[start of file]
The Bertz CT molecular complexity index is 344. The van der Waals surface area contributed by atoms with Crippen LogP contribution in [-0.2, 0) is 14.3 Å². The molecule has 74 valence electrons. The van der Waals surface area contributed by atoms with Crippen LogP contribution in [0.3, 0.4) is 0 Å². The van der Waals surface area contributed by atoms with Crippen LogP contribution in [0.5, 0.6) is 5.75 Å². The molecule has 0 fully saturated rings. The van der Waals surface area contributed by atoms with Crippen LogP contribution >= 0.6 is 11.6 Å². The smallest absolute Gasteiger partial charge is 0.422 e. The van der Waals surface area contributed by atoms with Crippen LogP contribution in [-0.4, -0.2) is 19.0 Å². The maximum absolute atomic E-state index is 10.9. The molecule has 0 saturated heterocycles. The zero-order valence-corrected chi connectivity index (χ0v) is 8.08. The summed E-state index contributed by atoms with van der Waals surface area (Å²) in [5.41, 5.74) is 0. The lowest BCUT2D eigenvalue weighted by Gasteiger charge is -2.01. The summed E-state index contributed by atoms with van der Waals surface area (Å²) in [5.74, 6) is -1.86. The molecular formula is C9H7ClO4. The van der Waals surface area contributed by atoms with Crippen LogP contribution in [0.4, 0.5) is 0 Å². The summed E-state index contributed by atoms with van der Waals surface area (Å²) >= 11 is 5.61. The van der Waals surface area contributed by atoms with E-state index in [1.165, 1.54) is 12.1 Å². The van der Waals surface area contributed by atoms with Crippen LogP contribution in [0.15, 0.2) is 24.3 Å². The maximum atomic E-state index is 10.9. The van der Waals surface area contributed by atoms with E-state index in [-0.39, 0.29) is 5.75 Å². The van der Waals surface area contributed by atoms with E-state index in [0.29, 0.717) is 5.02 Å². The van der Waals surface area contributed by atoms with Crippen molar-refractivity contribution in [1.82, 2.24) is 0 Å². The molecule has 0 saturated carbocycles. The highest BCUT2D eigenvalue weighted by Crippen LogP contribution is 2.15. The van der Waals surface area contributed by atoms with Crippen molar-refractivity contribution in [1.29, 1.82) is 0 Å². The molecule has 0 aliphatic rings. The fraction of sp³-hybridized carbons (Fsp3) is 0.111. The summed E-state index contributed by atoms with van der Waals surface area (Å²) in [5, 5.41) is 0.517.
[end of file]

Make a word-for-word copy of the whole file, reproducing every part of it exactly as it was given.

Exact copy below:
The Bertz CT molecular complexity index is 344. The van der Waals surface area contributed by atoms with Crippen LogP contribution in [-0.2, 0) is 14.3 Å². The molecule has 74 valence electrons. The van der Waals surface area contributed by atoms with Crippen LogP contribution in [0.3, 0.4) is 0 Å². The van der Waals surface area contributed by atoms with Crippen LogP contribution in [0.5, 0.6) is 5.75 Å². The molecule has 0 fully saturated rings. The van der Waals surface area contributed by atoms with Crippen LogP contribution >= 0.6 is 11.6 Å². The smallest absolute Gasteiger partial charge is 0.422 e. The van der Waals surface area contributed by atoms with Crippen LogP contribution in [-0.4, -0.2) is 19.0 Å². The maximum absolute atomic E-state index is 10.9. The molecule has 0 saturated heterocycles. The zero-order valence-corrected chi connectivity index (χ0v) is 8.08. The summed E-state index contributed by atoms with van der Waals surface area (Å²) in [5.41, 5.74) is 0. The lowest BCUT2D eigenvalue weighted by Gasteiger charge is -2.01. The summed E-state index contributed by atoms with van der Waals surface area (Å²) in [5.74, 6) is -1.86. The molecular formula is C9H7ClO4. The van der Waals surface area contributed by atoms with Crippen LogP contribution in [0.4, 0.5) is 0 Å². The summed E-state index contributed by atoms with van der Waals surface area (Å²) >= 11 is 5.61. The van der Waals surface area contributed by atoms with E-state index in [1.165, 1.54) is 12.1 Å². The van der Waals surface area contributed by atoms with Crippen LogP contribution in [0.15, 0.2) is 24.3 Å². The maximum atomic E-state index is 10.9. The van der Waals surface area contributed by atoms with E-state index in [-0.39, 0.29) is 5.75 Å². The van der Waals surface area contributed by atoms with E-state index in [0.29, 0.717) is 5.02 Å². The van der Waals surface area contributed by atoms with Crippen molar-refractivity contribution in [1.82, 2.24) is 0 Å². The molecule has 0 saturated carbocycles. The highest BCUT2D eigenvalue weighted by Crippen LogP contribution is 2.15. The van der Waals surface area contributed by atoms with Crippen molar-refractivity contribution in [1.29, 1.82) is 0 Å². The molecule has 0 aliphatic rings. The fraction of sp³-hybridized carbons (Fsp3) is 0.111. The summed E-state index contributed by atoms with van der Waals surface area (Å²) in [5, 5.41) is 0.517.